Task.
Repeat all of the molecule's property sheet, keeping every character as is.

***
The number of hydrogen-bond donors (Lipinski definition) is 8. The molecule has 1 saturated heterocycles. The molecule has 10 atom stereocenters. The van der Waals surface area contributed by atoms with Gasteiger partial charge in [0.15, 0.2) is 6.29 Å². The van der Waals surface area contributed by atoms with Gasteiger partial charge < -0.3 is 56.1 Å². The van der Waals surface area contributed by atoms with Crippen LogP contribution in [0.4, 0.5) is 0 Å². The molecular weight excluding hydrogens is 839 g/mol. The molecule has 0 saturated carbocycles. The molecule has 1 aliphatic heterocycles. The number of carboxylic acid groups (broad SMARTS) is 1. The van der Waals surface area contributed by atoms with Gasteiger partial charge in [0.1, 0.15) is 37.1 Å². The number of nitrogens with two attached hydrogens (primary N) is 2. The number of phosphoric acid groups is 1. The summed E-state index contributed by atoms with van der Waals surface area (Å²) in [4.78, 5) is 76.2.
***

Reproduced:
The number of hydrogen-bond donors (Lipinski definition) is 8. The molecule has 1 saturated heterocycles. The molecule has 10 atom stereocenters. The van der Waals surface area contributed by atoms with Gasteiger partial charge in [0.15, 0.2) is 6.29 Å². The van der Waals surface area contributed by atoms with Gasteiger partial charge < -0.3 is 56.1 Å². The van der Waals surface area contributed by atoms with Crippen LogP contribution in [0.4, 0.5) is 0 Å². The molecular weight excluding hydrogens is 839 g/mol. The molecule has 0 saturated carbocycles. The molecule has 1 aliphatic heterocycles. The number of carboxylic acid groups (broad SMARTS) is 1. The van der Waals surface area contributed by atoms with Gasteiger partial charge in [0.1, 0.15) is 37.1 Å². The number of nitrogens with two attached hydrogens (primary N) is 2. The number of phosphoric acid groups is 1. The summed E-state index contributed by atoms with van der Waals surface area (Å²) in [4.78, 5) is 76.2.